Tuesday, April 23, 2024

Showtime’s Roger Ailes Mini-Series Skips Monica Lewinsky-Bill Clinton Scandal, Rewrites History of How Fox News Became a Powerhouse

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Showtime’s “The Loudest Voice” mini series about Roger Ailes and Fox News is a ratings loser so far. On its opening night, only 299,000 people tuned in for its official debut.

There’s a spectacularly accurate reason “Loudest Voice” isn’t attracting viewers: it’s not good. I don’t mean it’s poorly written, acted, or directed. It’s not. Of course, all those items are high in quality.

But the series has no context, and it jumps around. There’s no sense to it. This past Sunday night’s episode (number 2, ratings announced tomorrow) jumped to 2001, and 9/11, as if that were a pivotal moment at Fox News. It wasn’t. (I was there.) I was surprised that the creators of “Loudest Voice” leaped over 1998-99 and the Monica Lewinsky-Bill Clinton scandal. That was a pivotal moment.

Everything at Fox News changed as Matt Drudge, in his online Drudge Report, broke the stories of Clinton’s affairs (Paula Jones, Gennifer Flowers) and then Lewinsky. Fox hopped on that bandwagon. Drudge even got a Fox News TV show out of it. The Clintons’ vulnerabilities, the impeachment and so on– that’s what fed the new conservative movement. “Loudest Voice” skipped right over that.

They also ignored the 2000 election, hanging chads, and the Bush cousin who was working for Fox News on election night at the broadcast center. Fox News fueled the George W. Bush election win, the Supreme Court fight, all of it.

So interesting: “Loudest Voice” is based on Gabriel Sherman’s excellent book. But the book was Sherman’s take, and it was so much about the Gretchen Carlson-Bill O’Reilly sex scandals etc. The mini series would have been smarter to focus on all of that, the later years, with flashbacks to the early days. Instead, the linear approach is not working. They don’t seem to know much about those days. It’s all gone wrong.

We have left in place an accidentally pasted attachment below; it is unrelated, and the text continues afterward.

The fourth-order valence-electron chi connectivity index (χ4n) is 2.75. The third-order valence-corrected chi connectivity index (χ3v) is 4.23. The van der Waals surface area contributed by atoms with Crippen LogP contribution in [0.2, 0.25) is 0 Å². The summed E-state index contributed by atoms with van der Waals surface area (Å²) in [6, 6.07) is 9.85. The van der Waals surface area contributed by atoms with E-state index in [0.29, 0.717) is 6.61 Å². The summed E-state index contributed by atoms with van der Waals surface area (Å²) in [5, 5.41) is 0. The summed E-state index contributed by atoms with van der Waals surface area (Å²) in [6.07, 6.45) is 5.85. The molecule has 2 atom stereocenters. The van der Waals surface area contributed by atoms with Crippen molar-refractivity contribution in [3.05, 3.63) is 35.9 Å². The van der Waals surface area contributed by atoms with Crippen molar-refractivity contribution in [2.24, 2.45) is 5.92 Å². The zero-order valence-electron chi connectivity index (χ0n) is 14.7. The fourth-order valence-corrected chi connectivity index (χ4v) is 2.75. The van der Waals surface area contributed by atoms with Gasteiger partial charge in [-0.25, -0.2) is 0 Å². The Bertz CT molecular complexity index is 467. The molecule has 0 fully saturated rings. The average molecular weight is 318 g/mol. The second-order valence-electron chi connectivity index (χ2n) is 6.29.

Still, Russell Crowe is excellent as Ailes. Most of the other casting is pedestrian. Mackenzie Astin as John Moody– no. Moody was Ailes’s yes man. His toady. So far, like many of the supporting characters, he’s not fleshed out enough to explain his presence. Also, they missed a good chance with Dianne Brandi, Ailes’s Queens-accented in house barracuda of a lawyer. They could have had a supporting actress nomination with a real scene chewer. Their Dianne Brandi is just wallpaper. Too bad.

Roger Friedman
Roger Friedmanhttps://www.showbiz411.com
Roger Friedman began his Showbiz411 column in April 2009 after 10 years with Fox News, where he created the Fox411 column. His movie reviews are carried by Rotten Tomatoes, and he is a member of both the movie and TV branches of the Critics Choice Awards. His articles have appeared in dozens of publications over the years including New York Magazine, where he wrote the Intelligencer column in the mid 90s and covered the OJ Simpson trial, and Fox News (when it wasn't so crazy) where he covered Michael Jackson. He is also the writer and co-producer of "Only the Strong Survive," a selection of the Cannes, Sundance, and Telluride Film festivals, directed by DA Pennebaker and Chris Hegedus.
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